Amazingly I found the bank on first drive by. I walk in with my credit card and show the man at the window. He doens't know English. I babble to him about needing cash to buy things at the market. He just smiles the knowing smile and points to the ATM behind me. I did not see the all-familiar machine when I walked in. Had I seen it I wouldn't have had to babble to the friendly man at the window. I put my debit card in the machine. It wouldn't accept my PIN...jesus christ. wtf??? I've now been gone for almost 2 hours. I think about the kids at home by themselves. I think about abandoning the whole prospect of having beverages available to my guests. Then I decide, Hell no!! I've started this, I'm gonna finish victorious, dammit!! I look in my wallet, my debit card is sitting in its place, mocking me. I put a credit card in the machine by mistake. I do not know any PIN #'s for credit cards as I don't take cash from them. I stare at the machine as it tells me something in German that I've used the wrong number. I'm sure if it could smile, I would recognize it, "lost American". I'm freaking out thinking the machine is gonna steal my card. The friendly German man at the window is saying something to me I can't understand....I quickly call Paul at work. He has an uncanny talent of remembering numbers...he doesn't know the number. As I am talking to him the friendly German ATM spits my card out. I thanked the machine, in German :)

I put my debit card in the machine. I got cash for beverages at the market. I drove back to the market. This time, I asked the coffee counter girl if she spoke English, "Sprechen Sie Englisch?" I say. "A little bit", she replies...sigh. "How much for a cart?" She doesn't know what I am asking. I make the motion of pushing a cart and say, "Euro?" She smiles and points to the two carts in the entry way. They are designed for mothers with kids who want to ride in a car or truck while mom shops. I say, "I can use those?" She again smiles (knowingly, mind you) and says yes. So I take the cart equipped with a large plastic truck to the checkout line. (I knew I would not be able to carry my purchases to the car and I didn't want to kick the crate out to the parking lot.)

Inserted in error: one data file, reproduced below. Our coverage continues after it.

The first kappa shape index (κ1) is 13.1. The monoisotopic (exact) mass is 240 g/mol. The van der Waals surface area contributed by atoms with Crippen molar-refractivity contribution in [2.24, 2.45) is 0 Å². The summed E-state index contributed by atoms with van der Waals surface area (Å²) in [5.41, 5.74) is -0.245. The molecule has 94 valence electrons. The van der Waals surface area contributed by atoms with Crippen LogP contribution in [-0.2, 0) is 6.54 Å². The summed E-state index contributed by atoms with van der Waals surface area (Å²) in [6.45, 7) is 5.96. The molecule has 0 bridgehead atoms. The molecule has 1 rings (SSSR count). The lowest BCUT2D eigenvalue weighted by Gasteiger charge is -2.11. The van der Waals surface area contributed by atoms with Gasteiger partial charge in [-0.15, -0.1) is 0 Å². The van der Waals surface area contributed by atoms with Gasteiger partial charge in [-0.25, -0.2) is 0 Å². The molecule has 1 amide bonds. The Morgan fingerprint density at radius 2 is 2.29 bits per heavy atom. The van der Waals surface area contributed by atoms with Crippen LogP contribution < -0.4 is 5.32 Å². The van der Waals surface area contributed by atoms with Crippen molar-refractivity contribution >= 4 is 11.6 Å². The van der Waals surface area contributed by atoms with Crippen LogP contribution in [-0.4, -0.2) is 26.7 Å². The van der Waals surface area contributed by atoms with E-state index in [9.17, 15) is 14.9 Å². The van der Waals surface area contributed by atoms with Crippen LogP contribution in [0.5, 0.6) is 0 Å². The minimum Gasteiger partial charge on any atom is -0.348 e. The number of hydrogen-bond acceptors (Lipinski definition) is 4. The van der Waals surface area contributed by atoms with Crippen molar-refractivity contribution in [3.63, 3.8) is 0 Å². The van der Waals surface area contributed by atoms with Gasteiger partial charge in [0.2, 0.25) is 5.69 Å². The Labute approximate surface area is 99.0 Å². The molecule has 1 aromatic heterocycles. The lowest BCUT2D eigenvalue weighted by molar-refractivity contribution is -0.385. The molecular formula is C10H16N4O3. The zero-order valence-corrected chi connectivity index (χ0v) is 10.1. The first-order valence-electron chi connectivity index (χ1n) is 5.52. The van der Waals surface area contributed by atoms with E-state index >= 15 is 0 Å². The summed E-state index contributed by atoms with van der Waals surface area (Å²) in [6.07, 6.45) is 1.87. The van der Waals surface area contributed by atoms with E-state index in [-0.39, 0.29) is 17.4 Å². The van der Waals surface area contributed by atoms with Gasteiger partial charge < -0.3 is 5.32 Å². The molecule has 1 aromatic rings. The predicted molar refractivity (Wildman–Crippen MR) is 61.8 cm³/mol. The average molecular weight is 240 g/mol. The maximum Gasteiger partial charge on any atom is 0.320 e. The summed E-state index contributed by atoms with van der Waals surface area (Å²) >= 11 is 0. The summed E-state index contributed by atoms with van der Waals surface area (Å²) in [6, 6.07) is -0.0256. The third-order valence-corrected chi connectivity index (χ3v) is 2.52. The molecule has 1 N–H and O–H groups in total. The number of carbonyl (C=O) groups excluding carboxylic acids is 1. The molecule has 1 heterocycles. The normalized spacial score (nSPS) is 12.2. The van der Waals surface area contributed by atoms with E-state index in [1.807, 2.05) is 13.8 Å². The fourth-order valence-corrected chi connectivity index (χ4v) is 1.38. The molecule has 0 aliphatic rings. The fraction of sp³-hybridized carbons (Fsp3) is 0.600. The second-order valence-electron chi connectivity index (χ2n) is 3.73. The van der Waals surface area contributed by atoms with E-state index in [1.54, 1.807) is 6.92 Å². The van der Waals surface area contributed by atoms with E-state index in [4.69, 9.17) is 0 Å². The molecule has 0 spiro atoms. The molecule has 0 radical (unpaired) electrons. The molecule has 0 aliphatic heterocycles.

Long story short, (too late) I get my things and go home. Over two hours had past. I walk in the door. The first thing I hear is Baile tattling to me, "MOM, Will says he's gonna stab me in the face if I lock myself in the bathroom again." Will is strutting around with a large stick. I just sigh. I tell them they have no idea what I just had to do to buy 30 Euros worth of beverages. I tell Will if he threatens anyone with that stick again, I will break it over my knee and throw it away. I proceed to ignore any remaining noise that comes from their mouths for the next 10 min. I share my latest adventure with them. Neither of them laughed. I don't think either of them appreciated the follies of my afternoon.


  1. Hilarious! And well-written. Good job getting your shit. In a few months you'll be in the groove.

  2. You described your story in such detail, I felt like I was watching a sitcom! LOL Glad you were able to make it out alive. (and the kids. . .haha)